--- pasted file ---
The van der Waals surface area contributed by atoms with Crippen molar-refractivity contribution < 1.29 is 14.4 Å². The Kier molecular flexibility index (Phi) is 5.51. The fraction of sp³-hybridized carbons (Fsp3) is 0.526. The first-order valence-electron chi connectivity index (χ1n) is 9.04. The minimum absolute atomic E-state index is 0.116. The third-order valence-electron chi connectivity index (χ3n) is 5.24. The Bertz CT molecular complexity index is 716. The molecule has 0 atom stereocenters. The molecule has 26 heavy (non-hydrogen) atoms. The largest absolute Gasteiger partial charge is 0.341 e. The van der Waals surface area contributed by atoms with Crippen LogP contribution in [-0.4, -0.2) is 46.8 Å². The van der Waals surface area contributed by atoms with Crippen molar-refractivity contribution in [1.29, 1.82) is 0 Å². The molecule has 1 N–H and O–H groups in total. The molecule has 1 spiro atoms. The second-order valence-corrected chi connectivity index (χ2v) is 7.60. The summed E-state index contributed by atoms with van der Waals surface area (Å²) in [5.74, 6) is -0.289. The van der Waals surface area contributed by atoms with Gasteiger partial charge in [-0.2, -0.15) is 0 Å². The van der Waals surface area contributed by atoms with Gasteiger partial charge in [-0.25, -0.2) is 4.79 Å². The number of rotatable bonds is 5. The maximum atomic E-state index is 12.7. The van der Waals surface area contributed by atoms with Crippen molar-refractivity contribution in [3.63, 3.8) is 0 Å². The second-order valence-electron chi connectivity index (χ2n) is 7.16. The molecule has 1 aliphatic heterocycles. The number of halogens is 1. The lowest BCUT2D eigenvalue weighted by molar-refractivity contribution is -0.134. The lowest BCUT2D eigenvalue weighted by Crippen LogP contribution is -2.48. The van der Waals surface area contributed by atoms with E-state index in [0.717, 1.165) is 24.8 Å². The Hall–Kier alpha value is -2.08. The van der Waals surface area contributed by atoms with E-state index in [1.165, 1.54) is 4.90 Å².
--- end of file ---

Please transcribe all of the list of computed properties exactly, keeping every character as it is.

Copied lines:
The van der Waals surface area contributed by atoms with Crippen molar-refractivity contribution < 1.29 is 14.4 Å². The Kier molecular flexibility index (Phi) is 5.51. The fraction of sp³-hybridized carbons (Fsp3) is 0.526. The first-order valence-electron chi connectivity index (χ1n) is 9.04. The minimum absolute atomic E-state index is 0.116. The third-order valence-electron chi connectivity index (χ3n) is 5.24. The Bertz CT molecular complexity index is 716. The molecule has 0 atom stereocenters. The molecule has 26 heavy (non-hydrogen) atoms. The largest absolute Gasteiger partial charge is 0.341 e. The van der Waals surface area contributed by atoms with Crippen LogP contribution in [-0.4, -0.2) is 46.8 Å². The van der Waals surface area contributed by atoms with Crippen molar-refractivity contribution in [1.29, 1.82) is 0 Å². The molecule has 1 N–H and O–H groups in total. The molecule has 1 spiro atoms. The second-order valence-corrected chi connectivity index (χ2v) is 7.60. The summed E-state index contributed by atoms with van der Waals surface area (Å²) in [5.74, 6) is -0.289. The van der Waals surface area contributed by atoms with Gasteiger partial charge in [-0.2, -0.15) is 0 Å². The van der Waals surface area contributed by atoms with Gasteiger partial charge in [-0.25, -0.2) is 4.79 Å². The number of rotatable bonds is 5. The maximum atomic E-state index is 12.7. The van der Waals surface area contributed by atoms with Crippen molar-refractivity contribution in [3.63, 3.8) is 0 Å². The second-order valence-electron chi connectivity index (χ2n) is 7.16. The molecule has 1 aliphatic heterocycles. The number of halogens is 1. The lowest BCUT2D eigenvalue weighted by molar-refractivity contribution is -0.134. The lowest BCUT2D eigenvalue weighted by Crippen LogP contribution is -2.48. The van der Waals surface area contributed by atoms with E-state index in [0.717, 1.165) is 24.8 Å². The Hall–Kier alpha value is -2.08. The van der Waals surface area contributed by atoms with E-state index in [1.165, 1.54) is 4.90 Å².